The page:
Much like we need to fight back against corruption, fake news and other societal ills, we need to fight back against pessimists talking down the South African economy. Every time it raises its head, we need to respond.
Believe me, I am no eternal optimist. I spent 16 years working as a financial journalist during the financial crisis and the Zuma years. Those who work with me know that I am difficult, possibly antagonistic and invariably the first person to tell you why your idea won’t work. Financial journalism does that to you.
Since moving out of journalism, I run a consultancy focused on assisting entrepreneurs tackle the twin challenges of Access to Finance and Access to Markets – which is really fun because you get to see a variety of different industries and businesses.
About 3 weeks ago, I was approached by a guy who ran [ironically] an executive coaching business who had found his client pool had dried up and he was looking for some assistance around finding new clients. He bemoaned the state of the local economy and I countered with a couple of success stories of businesses I knew had enjoyed record results in January and were currently expanding.
He became so intent on proving his point that the SA economy was failing that he would send me texts and e-mails of news stories about businesses closing / retrenching or anti-business government policy. In my typical antagonistic style, I would send back details of an SME that had just won a contract or was currently recruiting or expanding.
After a week or so, the messages died down … I presume because he was so busy servicing all the new business he had managed to rustle up over that period (insert sarcasm).
Our January was our best month ever and we even paid our staff small bonuses. We weren’t alone, a number of our clients or other entrepreneurs we know also reported great results in January.
Off the top of my head, here are a couple of success stories I’m aware of:
1. The Youth Employment Service (YES) created over 32 000 jobs over the last 12 months creating R1.4bn in youth salaries and helping people break into the job market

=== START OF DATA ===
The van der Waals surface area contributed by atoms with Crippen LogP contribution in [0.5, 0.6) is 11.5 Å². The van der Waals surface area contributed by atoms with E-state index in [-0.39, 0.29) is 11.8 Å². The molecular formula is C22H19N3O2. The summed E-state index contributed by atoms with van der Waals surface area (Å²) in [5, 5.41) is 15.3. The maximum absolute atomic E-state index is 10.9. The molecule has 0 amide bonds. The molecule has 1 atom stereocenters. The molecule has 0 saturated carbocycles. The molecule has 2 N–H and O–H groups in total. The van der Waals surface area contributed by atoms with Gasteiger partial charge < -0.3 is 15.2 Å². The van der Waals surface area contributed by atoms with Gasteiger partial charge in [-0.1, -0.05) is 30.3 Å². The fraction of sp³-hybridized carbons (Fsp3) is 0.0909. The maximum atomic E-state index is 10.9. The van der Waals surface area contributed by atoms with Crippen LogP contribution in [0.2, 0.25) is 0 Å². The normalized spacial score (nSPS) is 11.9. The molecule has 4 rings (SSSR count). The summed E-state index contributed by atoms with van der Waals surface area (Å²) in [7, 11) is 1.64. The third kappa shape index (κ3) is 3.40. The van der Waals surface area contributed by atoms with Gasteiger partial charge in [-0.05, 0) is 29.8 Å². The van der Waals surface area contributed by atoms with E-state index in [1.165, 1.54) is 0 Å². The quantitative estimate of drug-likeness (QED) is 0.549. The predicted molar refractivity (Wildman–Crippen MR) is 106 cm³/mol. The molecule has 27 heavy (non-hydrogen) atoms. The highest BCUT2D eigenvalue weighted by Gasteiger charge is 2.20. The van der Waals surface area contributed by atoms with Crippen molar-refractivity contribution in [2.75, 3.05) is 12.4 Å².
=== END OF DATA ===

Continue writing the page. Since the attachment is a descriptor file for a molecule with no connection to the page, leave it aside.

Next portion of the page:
2. We are told that nobody is going to invest in the agriculture sector while there is a threat of Expropriation Without Compensation (EWC) and yet there were 36000 more people employed in the agri sector in 2019 (compared to 2018) and there are a number of grants and incentives aimed at this strategic sector from both government and the private sector
3. We hear that SABMiller is retrenching a couple hundred workers, but how many people have looked at the multiplier effect of their various Enterprise and Supplier Development programmes or their other B-BBEE activities?
4. One SA fintech business we work with reported more business in January than the entire 2019 calendar year.
5. Charles Savage from EasyEquities reported on Twitter that they had enjoyed a record January with more than 250 000 clients now joining the world of investing – this is a really impressive achievement considering that many consumers don’t have a lot of money to spend / invest.
6. An auditing firm we do some work with, hired 50 new people in the first four weeks of 2020 – many of them young graduates getting their first foot in the door.
7. A multi-national industrial company I met last week will be expanding its presence in South Africa moving its headcount from 22 to 50 by year-end.
8. A women-led consulting firm I know just secured an advisory contract for a R250m multi-national agriculture sector project. Apart from bringing foreign exchange into SA, they are creating new work opportunities for young finance graduates to help run this project.
9. A South African manufacturing business we are assisting has historically turned over less than R20 000 a month but is on the cusp of signing an international distribution agreement that will be a game-changer for her business.
10. Just this week, a South African chocolate manufacturer had its products trending on Amazon, one of the largest retail platforms in the world.
The list goes on … The point is that none of these entrepreneurs is telling their friends, family and clients why things won’t work.
These are not the stories that make it onto your Facebook or Twitter timelines because sharing good news is not algorithm friendly. If you need a daily reminder that your life sucks, write it on a Post-It and stick it on your mirror.
- Yes: State-Owned Enterprises are going to retrench – they got robbed blind.
- Yes: Big retail is going to retrench – it’s been happening across the world for the last decade as traditional business models are disrupted by technology and cheap capital.
- Yes: South Africa has issues which aren’t going away anytime soon.
Real life is hard. Real life is noisy. Real life is too short to just imagine a world where everything goes wrong.
For those of you old enough to remember that famous Al Pacino speech in the movie Any Given Sunday, Pacino is rallying his team and one of his key lines is:
“The inches we need are everywhere around us. They are in every break of the game every minute, every second.”
We have to push back against negativity at every turn. We have to show that the inches are all around us and we’re actively seeking them out.
It’s not the responsibility of government/ business /labour /media – it’s our personal responsibility.
We can. We will. End of story.
Marc Ashton is a former financial journalist and now runs Decusatio – a South African based consultancy assisting entrepreneurs tackle the twin challenges of Access to Finance and Access to Markets.